Some people still have low levels of HIV despite taking antiretroviral therapy as prescribed and lacking any indications of drug resistance. Understanding why could yield new strategies for dealing with HIV.
Despite significant advances in HIV research, there is still much to learn about the persistence of the virus within the body. Why do some individuals continue to have detectable levels of HIV in their bloodstream even when on antiretroviral therapy (ART)? And what implications does this “nonsuppressible viremia” (NSV) have for long-term treatment and potential cure strategies?
HIV-1, the virus that causes AIDS, has long been studied and managed through ART. While ART has been successful in suppressing the virus in most individuals, there remains a subset of patients who experience persistent viremia, meaning that the virus remains detectable in their blood despite treatment. This phenomenon has puzzled researchers and medical professionals alike, as it challenges our current understanding of viral replication and persistence.
To better understand this persistence, researchers have been conducting investigations looking for insights that could help unlock new treatment options or even a cure. By examining the unique characteristics of NSV, researchers can shed light on the factors contributing to ongoing viral replication and potentially identify novel targets for intervention.
Abbas Mohammadi, Ph.D., of Brigham and Women’s Hospital in Boston and colleagues reported the results of a study in Nature Medicine in November investigating the factors contributing to NSV in HIV-1 patients despite being on ART.
NSV is a persistent, low-level viremia in individuals treated ART who take the medication as prescribed (lack of adherence is not the issue) and for there is no evidence of drug resistance. The mechanisms and reservoirs leading to NSV are still not well understood. This study aimed to comprehensively evaluate the viral, cellular and immune mediators of NSV.
Mohammadi and his colleagues studied eight individuals with NSV and characterized their viral and host cell genetics, immune profiles, and ART drug levels. Plasma virus sequences showed large clones without viral evolution over time, indicating a transcriptionally active viral reservoir. In other words, cells with integrated HIV provirus in their genome are replication-competent, meaning they undergo cell division, maintaining the HIV reservoir.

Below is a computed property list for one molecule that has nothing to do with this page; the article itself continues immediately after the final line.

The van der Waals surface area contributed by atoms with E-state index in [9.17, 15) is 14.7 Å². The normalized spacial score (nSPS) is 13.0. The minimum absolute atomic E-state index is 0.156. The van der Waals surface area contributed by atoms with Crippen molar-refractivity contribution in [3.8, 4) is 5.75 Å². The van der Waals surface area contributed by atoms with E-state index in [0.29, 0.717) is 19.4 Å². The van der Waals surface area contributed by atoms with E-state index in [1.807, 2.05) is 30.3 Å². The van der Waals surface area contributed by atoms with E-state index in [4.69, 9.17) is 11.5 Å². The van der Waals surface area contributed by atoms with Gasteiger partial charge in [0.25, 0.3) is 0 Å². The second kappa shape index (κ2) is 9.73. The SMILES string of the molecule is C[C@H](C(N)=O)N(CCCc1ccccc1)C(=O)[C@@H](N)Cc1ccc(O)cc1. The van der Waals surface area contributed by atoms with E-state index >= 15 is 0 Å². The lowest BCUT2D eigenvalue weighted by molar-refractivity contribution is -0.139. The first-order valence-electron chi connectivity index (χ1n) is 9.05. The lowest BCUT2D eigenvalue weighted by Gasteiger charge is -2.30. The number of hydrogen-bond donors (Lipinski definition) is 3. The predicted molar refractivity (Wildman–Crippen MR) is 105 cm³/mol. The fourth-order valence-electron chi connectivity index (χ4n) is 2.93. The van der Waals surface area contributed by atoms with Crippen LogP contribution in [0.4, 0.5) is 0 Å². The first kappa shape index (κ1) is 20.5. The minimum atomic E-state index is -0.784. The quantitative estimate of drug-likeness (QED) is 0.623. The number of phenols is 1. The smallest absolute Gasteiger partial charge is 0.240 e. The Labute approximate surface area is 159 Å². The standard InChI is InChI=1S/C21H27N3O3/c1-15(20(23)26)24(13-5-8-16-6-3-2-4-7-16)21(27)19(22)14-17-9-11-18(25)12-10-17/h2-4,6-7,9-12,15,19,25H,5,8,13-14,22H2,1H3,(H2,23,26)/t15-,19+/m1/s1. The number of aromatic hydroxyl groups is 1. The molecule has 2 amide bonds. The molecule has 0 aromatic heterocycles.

The low-level viremia from viral replication comes from these clones over time. Identified as "producer proviruses" that produced matching plasma HIV-1 RNA sequences, these proviruses contain mutations that enable viral genome persistence and support the virus’s ability to produce viral particles. NSV that resulted from expanded clones of producer proviruses were larger than the proviral reservoir of individuals with suppressed viremia.
Strong evidence supports HIV-1 preference for integration near active chromatin and at sites where proviral gene expression is moderated by epigenetics. Integration site analysis revealed that producer proviruses were enriched near an activating epigenetic mark, indicating preferential integration into actively transcribed regions of the host genome (think of an epigenetic mark like an on/off switch for genes).
NSV was associated with distinct cell survival and decreased interferon (IFN) signaling in the viral reservoir. Downregulation of the interferon response genes reduced inflammation and immune activation, including the innate host antiviral response. Additionally, the researchers also found evidence of human leukocyte antigen escape in the NSV proviral reservoir, leading to suboptimal HIV-specific CD8+ T cell activity because of a loss of antigen recognition.
Transcriptomic and immunologic profiling revealed potentially permissive host cell and immune environments in NSV patients. The profiling highlighted potential mechanisms contributing to NSV, including differential expression of genes related to apoptosis, immunosuppression and IFN signaling. NSV participants exhibited lower levels of interleukin-10 and elevated interleukin-6, potentially related to age.
The research provides important insights into the viral and host factors contributing to NSV, which could have implications for managing HIV-1 infection. Understanding the mechanisms underlying NSV could help develop targeted interventions to eliminate persistent low-level viremia in individuals on ART. Additionally, the identification of specific epigenetic marks associated with NSV may lead to the development of novel therapeutic strategies for HIV-1 eradication.